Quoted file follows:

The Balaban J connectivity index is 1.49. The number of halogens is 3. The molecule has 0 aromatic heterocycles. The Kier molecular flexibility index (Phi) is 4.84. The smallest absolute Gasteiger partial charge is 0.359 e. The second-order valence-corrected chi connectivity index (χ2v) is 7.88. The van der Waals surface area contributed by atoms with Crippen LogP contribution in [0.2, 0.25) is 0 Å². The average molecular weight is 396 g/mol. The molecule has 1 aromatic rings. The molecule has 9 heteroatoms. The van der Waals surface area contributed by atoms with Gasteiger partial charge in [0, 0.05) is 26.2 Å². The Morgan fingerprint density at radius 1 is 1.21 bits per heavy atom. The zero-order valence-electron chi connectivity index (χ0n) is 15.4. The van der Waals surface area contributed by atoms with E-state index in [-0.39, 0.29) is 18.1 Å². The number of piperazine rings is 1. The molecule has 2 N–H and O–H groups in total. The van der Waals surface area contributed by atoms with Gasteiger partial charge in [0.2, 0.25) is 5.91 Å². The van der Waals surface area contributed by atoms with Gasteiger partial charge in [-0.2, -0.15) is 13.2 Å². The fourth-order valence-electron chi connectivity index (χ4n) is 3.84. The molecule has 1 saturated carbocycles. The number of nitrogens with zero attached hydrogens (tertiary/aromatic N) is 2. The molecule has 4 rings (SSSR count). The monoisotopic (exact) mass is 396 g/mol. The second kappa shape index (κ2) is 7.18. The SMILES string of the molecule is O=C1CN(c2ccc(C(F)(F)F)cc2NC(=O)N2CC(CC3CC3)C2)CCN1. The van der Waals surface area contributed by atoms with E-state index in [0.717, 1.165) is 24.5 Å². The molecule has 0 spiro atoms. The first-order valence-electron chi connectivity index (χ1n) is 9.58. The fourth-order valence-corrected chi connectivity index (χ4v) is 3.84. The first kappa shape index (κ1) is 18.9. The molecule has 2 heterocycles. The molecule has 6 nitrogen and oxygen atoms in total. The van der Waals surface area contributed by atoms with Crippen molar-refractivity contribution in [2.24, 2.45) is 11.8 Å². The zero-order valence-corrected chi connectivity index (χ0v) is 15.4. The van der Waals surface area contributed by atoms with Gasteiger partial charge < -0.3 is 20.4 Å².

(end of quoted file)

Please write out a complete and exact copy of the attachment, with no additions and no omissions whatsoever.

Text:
The Balaban J connectivity index is 1.49. The number of halogens is 3. The molecule has 0 aromatic heterocycles. The Kier molecular flexibility index (Phi) is 4.84. The smallest absolute Gasteiger partial charge is 0.359 e. The second-order valence-corrected chi connectivity index (χ2v) is 7.88. The van der Waals surface area contributed by atoms with Crippen LogP contribution in [0.2, 0.25) is 0 Å². The average molecular weight is 396 g/mol. The molecule has 1 aromatic rings. The molecule has 9 heteroatoms. The van der Waals surface area contributed by atoms with Gasteiger partial charge in [0, 0.05) is 26.2 Å². The Morgan fingerprint density at radius 1 is 1.21 bits per heavy atom. The zero-order valence-electron chi connectivity index (χ0n) is 15.4. The van der Waals surface area contributed by atoms with E-state index in [-0.39, 0.29) is 18.1 Å². The number of piperazine rings is 1. The molecule has 2 N–H and O–H groups in total. The van der Waals surface area contributed by atoms with Gasteiger partial charge in [0.2, 0.25) is 5.91 Å². The van der Waals surface area contributed by atoms with Gasteiger partial charge in [-0.2, -0.15) is 13.2 Å². The fourth-order valence-electron chi connectivity index (χ4n) is 3.84. The molecule has 1 saturated carbocycles. The number of nitrogens with zero attached hydrogens (tertiary/aromatic N) is 2. The molecule has 4 rings (SSSR count). The monoisotopic (exact) mass is 396 g/mol. The second kappa shape index (κ2) is 7.18. The SMILES string of the molecule is O=C1CN(c2ccc(C(F)(F)F)cc2NC(=O)N2CC(CC3CC3)C2)CCN1. The van der Waals surface area contributed by atoms with E-state index in [0.717, 1.165) is 24.5 Å². The molecule has 0 spiro atoms. The first-order valence-electron chi connectivity index (χ1n) is 9.58. The fourth-order valence-corrected chi connectivity index (χ4v) is 3.84. The first kappa shape index (κ1) is 18.9. The molecule has 2 heterocycles. The molecule has 6 nitrogen and oxygen atoms in total. The van der Waals surface area contributed by atoms with Crippen molar-refractivity contribution in [2.24, 2.45) is 11.8 Å². The zero-order valence-corrected chi connectivity index (χ0v) is 15.4. The van der Waals surface area contributed by atoms with Gasteiger partial charge < -0.3 is 20.4 Å².